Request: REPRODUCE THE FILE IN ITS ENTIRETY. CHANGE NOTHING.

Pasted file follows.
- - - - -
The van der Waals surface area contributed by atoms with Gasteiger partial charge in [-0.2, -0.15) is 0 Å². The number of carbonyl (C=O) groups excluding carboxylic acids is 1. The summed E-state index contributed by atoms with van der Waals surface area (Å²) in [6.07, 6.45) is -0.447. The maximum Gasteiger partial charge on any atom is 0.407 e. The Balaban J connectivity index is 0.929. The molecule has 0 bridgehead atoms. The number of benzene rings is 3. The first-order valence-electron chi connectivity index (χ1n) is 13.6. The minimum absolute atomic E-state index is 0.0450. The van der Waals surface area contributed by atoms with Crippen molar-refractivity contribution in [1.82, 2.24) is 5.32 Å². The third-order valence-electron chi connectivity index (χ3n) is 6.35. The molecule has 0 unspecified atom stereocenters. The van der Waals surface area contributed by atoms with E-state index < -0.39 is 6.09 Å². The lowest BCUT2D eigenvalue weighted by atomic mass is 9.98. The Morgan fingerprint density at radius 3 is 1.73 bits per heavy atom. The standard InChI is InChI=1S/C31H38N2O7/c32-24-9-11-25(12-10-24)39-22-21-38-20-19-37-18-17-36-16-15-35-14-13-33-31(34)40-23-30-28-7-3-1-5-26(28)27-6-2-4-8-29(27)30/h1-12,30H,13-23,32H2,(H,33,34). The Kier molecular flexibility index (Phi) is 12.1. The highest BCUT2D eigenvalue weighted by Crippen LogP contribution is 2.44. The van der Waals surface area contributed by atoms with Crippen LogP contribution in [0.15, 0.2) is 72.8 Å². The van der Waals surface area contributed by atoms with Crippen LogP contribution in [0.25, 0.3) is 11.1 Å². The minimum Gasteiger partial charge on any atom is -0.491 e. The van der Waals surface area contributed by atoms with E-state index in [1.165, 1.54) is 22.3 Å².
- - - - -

The van der Waals surface area contributed by atoms with Gasteiger partial charge in [-0.2, -0.15) is 0 Å². The number of carbonyl (C=O) groups excluding carboxylic acids is 1. The summed E-state index contributed by atoms with van der Waals surface area (Å²) in [6.07, 6.45) is -0.447. The maximum Gasteiger partial charge on any atom is 0.407 e. The Balaban J connectivity index is 0.929. The molecule has 0 bridgehead atoms. The number of benzene rings is 3. The first-order valence-electron chi connectivity index (χ1n) is 13.6. The minimum absolute atomic E-state index is 0.0450. The van der Waals surface area contributed by atoms with Crippen molar-refractivity contribution in [1.82, 2.24) is 5.32 Å². The third-order valence-electron chi connectivity index (χ3n) is 6.35. The molecule has 0 unspecified atom stereocenters. The van der Waals surface area contributed by atoms with E-state index < -0.39 is 6.09 Å². The lowest BCUT2D eigenvalue weighted by atomic mass is 9.98. The Morgan fingerprint density at radius 3 is 1.73 bits per heavy atom. The standard InChI is InChI=1S/C31H38N2O7/c32-24-9-11-25(12-10-24)39-22-21-38-20-19-37-18-17-36-16-15-35-14-13-33-31(34)40-23-30-28-7-3-1-5-26(28)27-6-2-4-8-29(27)30/h1-12,30H,13-23,32H2,(H,33,34). The Kier molecular flexibility index (Phi) is 12.1. The highest BCUT2D eigenvalue weighted by Crippen LogP contribution is 2.44. The van der Waals surface area contributed by atoms with Crippen LogP contribution in [0.15, 0.2) is 72.8 Å². The van der Waals surface area contributed by atoms with Crippen LogP contribution in [0.25, 0.3) is 11.1 Å². The minimum Gasteiger partial charge on any atom is -0.491 e. The van der Waals surface area contributed by atoms with E-state index in [1.165, 1.54) is 22.3 Å².